William Joppy and Keith Holmes have sparred together only briefly. The two middleweight champions run with different crowds -- Joppy prefers his cadre of cronies from Silver Spring and Round 1 Gym in Capitol Heights, Holmes keeps the company of his family and boxing associates out of the Sugar Ray Leonard Training Center in Palmer Park.

Tonight at MCI Center, they will share the same ring again. They won't be fighting each other, at least not yet. And although both speak of a possible meeting, both know they first have to take care of some business.

Joppy (27-1-1), the World Boxing Association title-holder, has a third meeting with Julio Cesar Green (25-3) of the Dominican Republic. Holmes (33-2), owner of the World Boxing Council belt, has a second meeting with Landover's Andrew Council (30-6-3). Both bouts will be televised on Showtime, starting at 8 p.m.

"Keith and I are friends, you know, not real close, but cordial," said Joppy, who has made no secret of his desire to unify the titles in his weight class, declaring "war against all the middleweights" this week. "I think we'll meet up. I hope so. First I have to take care of Green, then we'll see."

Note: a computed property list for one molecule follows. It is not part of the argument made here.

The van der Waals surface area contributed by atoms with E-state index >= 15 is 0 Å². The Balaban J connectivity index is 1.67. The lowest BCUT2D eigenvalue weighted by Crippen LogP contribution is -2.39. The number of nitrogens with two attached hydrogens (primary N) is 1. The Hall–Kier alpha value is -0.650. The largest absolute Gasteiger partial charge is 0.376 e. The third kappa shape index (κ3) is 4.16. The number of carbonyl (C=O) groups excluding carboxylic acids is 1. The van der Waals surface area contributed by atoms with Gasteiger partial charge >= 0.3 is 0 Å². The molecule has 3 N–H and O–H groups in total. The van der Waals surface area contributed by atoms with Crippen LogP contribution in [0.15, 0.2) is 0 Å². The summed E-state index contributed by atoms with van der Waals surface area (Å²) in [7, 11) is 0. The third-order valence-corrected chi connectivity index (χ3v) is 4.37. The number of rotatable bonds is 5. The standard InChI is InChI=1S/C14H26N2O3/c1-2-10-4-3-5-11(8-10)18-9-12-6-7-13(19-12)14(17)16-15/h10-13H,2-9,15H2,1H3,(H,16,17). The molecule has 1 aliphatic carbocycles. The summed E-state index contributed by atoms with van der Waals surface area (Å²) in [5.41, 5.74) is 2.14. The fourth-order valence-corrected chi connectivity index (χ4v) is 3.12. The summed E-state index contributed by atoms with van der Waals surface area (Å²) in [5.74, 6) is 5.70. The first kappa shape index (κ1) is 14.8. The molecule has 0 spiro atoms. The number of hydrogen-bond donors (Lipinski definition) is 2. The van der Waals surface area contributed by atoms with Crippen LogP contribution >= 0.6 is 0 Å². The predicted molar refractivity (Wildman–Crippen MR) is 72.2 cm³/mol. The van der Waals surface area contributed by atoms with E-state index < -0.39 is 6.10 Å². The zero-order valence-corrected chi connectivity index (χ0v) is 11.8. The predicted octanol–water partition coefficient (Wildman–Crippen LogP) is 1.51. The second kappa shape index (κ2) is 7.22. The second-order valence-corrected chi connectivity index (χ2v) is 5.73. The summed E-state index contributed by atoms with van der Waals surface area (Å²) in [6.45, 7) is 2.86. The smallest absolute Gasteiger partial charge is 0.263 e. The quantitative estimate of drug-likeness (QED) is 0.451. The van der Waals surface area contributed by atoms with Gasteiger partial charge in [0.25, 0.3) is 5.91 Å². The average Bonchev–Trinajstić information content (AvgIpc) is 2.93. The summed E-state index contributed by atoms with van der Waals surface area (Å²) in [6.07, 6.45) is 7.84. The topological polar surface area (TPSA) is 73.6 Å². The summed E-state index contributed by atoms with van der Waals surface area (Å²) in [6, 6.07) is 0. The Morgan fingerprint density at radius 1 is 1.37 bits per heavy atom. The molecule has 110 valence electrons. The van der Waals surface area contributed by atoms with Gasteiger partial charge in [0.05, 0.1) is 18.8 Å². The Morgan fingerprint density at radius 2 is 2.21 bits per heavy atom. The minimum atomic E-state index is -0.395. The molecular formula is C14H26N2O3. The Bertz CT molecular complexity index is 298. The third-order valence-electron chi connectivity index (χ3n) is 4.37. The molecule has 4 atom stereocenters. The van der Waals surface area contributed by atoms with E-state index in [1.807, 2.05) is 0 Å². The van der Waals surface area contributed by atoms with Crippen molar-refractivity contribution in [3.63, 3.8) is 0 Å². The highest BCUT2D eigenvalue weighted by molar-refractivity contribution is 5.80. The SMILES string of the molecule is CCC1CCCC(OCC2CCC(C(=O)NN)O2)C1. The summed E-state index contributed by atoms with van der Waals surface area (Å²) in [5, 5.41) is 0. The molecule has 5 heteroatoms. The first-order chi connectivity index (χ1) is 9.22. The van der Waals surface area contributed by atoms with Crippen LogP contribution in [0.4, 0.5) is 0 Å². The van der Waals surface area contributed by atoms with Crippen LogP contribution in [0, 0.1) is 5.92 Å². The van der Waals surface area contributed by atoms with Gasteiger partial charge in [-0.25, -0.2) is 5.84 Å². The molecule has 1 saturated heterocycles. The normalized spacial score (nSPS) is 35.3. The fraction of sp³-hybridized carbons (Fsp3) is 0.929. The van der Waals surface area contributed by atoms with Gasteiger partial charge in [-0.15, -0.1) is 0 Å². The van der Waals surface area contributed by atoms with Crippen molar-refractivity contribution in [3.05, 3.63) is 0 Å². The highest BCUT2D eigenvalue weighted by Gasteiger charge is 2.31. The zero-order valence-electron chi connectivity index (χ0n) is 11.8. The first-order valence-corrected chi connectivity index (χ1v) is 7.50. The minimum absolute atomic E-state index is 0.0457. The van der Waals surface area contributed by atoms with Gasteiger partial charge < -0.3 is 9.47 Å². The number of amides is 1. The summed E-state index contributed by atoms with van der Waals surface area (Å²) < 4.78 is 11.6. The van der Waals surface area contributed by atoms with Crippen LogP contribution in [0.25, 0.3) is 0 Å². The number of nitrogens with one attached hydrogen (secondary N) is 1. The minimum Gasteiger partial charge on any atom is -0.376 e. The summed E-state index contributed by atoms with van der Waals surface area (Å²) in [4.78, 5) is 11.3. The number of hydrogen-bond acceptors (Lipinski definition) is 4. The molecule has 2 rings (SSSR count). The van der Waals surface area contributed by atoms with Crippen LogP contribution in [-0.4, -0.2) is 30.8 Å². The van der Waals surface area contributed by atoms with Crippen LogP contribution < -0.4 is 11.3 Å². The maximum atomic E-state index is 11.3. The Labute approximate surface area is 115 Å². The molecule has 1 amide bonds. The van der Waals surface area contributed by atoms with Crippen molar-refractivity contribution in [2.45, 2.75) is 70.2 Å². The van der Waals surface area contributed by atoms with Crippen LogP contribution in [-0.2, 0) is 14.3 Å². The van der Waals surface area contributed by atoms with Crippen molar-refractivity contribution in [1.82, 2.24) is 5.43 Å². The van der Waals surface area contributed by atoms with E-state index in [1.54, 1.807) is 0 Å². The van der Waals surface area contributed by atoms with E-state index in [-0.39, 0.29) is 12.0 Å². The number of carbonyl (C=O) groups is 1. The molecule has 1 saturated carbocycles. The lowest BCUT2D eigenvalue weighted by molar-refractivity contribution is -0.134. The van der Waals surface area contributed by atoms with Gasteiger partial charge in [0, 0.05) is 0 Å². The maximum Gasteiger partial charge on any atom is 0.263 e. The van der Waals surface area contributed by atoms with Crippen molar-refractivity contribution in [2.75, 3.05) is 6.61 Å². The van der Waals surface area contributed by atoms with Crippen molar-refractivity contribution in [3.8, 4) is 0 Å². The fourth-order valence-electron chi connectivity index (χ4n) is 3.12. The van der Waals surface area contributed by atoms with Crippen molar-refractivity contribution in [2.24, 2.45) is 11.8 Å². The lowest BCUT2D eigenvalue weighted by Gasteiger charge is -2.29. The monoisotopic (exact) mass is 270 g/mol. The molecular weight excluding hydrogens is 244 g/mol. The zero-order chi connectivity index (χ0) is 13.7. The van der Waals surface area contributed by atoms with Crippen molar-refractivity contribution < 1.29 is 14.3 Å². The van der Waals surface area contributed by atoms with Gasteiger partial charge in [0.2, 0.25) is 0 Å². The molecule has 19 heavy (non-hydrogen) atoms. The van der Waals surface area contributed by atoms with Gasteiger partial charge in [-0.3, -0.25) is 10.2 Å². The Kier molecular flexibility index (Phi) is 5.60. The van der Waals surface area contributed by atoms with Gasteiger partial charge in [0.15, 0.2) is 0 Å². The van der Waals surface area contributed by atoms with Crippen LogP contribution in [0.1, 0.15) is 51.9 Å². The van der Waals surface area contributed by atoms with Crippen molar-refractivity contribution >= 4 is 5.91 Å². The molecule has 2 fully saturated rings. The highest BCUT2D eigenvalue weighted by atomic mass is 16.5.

Two weeks before his last title defense, scheduled for the Convention Center in February, Joppy was in a car accident outside Round 1. He suffered a fractured vertebrae in his neck and was unable to train for almost four months.

He had a July tune-up in Las Vegas against Napoleon Pitt. It was stopped 2 minutes 38 seconds into the first round, when the referee called a halt to Joppy's attack after Pitt was unable to return fire. Since, Joppy says he has sparred nearly 100 rounds at Round 1, working with trainer Adrian Davis.

The first Joppy-Green fight happened in August 1997, when Green won a decision that put the first blemish on Joppy's record and cost him his WBA belt. Doctors determined Joppy suffered a fractured metacarpal bone in his right hand during the fight. That might have explained why his hand speed, perhaps his greatest attribute, seemed diminished after a third round in which he floored Green twice.

"I fought in his home town, broke my knuckle in the third round, and I still thought I won the decision," Joppy said.

In their second fight, less than six months later in Tampa, Joppy reclaimed his title, convincingly winning on all judges' cards. After Joppy was in the accident and unable to make his mandatory defense against Australian Darren Obah, Green fought Obah and won, claiming the interim title and setting the stage for Joppy-Green III.

"I beat [Green] on neutral ground. Now I will beat him in my own back yard. I know what he has, and there's no way he can stop me."

Green, speaking through an interpreter at Wednesday's prefight news conference, declined any boasts, saying "justice will be done.

"I know William Joppy and respect William Joppy. He's a very strong fighter, but I have confidence in my ability," Green said.